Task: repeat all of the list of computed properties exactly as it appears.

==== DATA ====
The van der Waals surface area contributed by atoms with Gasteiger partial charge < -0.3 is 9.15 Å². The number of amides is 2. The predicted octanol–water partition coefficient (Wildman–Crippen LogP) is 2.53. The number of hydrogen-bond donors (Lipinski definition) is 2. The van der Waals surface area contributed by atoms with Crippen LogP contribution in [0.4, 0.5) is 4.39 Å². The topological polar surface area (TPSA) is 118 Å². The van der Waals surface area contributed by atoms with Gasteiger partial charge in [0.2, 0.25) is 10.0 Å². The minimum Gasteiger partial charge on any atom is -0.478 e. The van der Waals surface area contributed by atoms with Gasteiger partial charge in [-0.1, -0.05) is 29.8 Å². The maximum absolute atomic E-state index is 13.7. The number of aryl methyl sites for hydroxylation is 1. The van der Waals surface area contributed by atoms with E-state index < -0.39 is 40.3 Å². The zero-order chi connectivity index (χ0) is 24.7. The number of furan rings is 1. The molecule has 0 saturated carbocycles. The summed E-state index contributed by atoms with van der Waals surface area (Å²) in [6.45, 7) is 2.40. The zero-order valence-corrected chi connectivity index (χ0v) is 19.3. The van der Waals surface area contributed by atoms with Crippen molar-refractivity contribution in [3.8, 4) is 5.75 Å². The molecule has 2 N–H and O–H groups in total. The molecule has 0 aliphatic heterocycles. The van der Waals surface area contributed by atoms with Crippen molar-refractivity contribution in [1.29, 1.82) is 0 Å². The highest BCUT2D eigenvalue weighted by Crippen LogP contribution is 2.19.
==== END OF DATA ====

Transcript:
The van der Waals surface area contributed by atoms with Gasteiger partial charge < -0.3 is 9.15 Å². The number of amides is 2. The predicted octanol–water partition coefficient (Wildman–Crippen LogP) is 2.53. The number of hydrogen-bond donors (Lipinski definition) is 2. The van der Waals surface area contributed by atoms with Crippen LogP contribution in [0.4, 0.5) is 4.39 Å². The topological polar surface area (TPSA) is 118 Å². The van der Waals surface area contributed by atoms with Gasteiger partial charge in [0.2, 0.25) is 10.0 Å². The minimum Gasteiger partial charge on any atom is -0.478 e. The van der Waals surface area contributed by atoms with Gasteiger partial charge in [-0.1, -0.05) is 29.8 Å². The maximum absolute atomic E-state index is 13.7. The number of aryl methyl sites for hydroxylation is 1. The van der Waals surface area contributed by atoms with E-state index < -0.39 is 40.3 Å². The zero-order chi connectivity index (χ0) is 24.7. The number of furan rings is 1. The molecule has 0 saturated carbocycles. The summed E-state index contributed by atoms with van der Waals surface area (Å²) in [6.45, 7) is 2.40. The zero-order valence-corrected chi connectivity index (χ0v) is 19.3. The van der Waals surface area contributed by atoms with Crippen molar-refractivity contribution in [3.8, 4) is 5.75 Å². The molecule has 2 N–H and O–H groups in total. The molecule has 0 aliphatic heterocycles. The van der Waals surface area contributed by atoms with Crippen molar-refractivity contribution in [1.29, 1.82) is 0 Å². The highest BCUT2D eigenvalue weighted by Crippen LogP contribution is 2.19.